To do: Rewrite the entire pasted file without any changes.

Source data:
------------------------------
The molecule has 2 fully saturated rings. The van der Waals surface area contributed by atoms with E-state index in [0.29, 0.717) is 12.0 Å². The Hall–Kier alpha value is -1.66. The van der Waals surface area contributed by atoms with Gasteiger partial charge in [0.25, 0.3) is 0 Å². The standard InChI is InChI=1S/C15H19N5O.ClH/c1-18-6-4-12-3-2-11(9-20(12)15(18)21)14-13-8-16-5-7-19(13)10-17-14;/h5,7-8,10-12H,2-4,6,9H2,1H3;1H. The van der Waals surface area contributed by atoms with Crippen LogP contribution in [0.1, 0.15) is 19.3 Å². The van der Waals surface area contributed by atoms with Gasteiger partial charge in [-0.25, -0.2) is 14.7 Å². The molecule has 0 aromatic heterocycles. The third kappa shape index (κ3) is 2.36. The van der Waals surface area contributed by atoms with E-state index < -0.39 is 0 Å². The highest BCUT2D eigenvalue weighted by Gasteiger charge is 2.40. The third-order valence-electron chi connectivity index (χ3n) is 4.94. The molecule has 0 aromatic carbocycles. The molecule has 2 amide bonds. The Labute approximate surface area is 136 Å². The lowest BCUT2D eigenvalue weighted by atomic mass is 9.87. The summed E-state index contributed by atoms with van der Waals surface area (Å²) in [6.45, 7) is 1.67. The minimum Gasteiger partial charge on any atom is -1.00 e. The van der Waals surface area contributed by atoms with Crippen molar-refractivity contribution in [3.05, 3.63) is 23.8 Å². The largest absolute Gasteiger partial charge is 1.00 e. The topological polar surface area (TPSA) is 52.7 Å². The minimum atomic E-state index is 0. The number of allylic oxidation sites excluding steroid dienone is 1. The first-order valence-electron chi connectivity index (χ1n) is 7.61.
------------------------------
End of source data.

The molecule has 2 fully saturated rings. The van der Waals surface area contributed by atoms with E-state index in [0.29, 0.717) is 12.0 Å². The Hall–Kier alpha value is -1.66. The van der Waals surface area contributed by atoms with Gasteiger partial charge in [0.25, 0.3) is 0 Å². The standard InChI is InChI=1S/C15H19N5O.ClH/c1-18-6-4-12-3-2-11(9-20(12)15(18)21)14-13-8-16-5-7-19(13)10-17-14;/h5,7-8,10-12H,2-4,6,9H2,1H3;1H. The van der Waals surface area contributed by atoms with Crippen LogP contribution in [0.1, 0.15) is 19.3 Å². The van der Waals surface area contributed by atoms with Gasteiger partial charge in [-0.25, -0.2) is 14.7 Å². The molecule has 0 aromatic heterocycles. The third kappa shape index (κ3) is 2.36. The van der Waals surface area contributed by atoms with E-state index < -0.39 is 0 Å². The highest BCUT2D eigenvalue weighted by Gasteiger charge is 2.40. The third-order valence-electron chi connectivity index (χ3n) is 4.94. The molecule has 0 aromatic carbocycles. The molecule has 2 amide bonds. The Labute approximate surface area is 136 Å². The lowest BCUT2D eigenvalue weighted by atomic mass is 9.87. The summed E-state index contributed by atoms with van der Waals surface area (Å²) in [6.45, 7) is 1.67. The minimum Gasteiger partial charge on any atom is -1.00 e. The van der Waals surface area contributed by atoms with Crippen molar-refractivity contribution in [3.05, 3.63) is 23.8 Å². The largest absolute Gasteiger partial charge is 1.00 e. The topological polar surface area (TPSA) is 52.7 Å². The minimum atomic E-state index is 0. The number of allylic oxidation sites excluding steroid dienone is 1. The first-order valence-electron chi connectivity index (χ1n) is 7.61.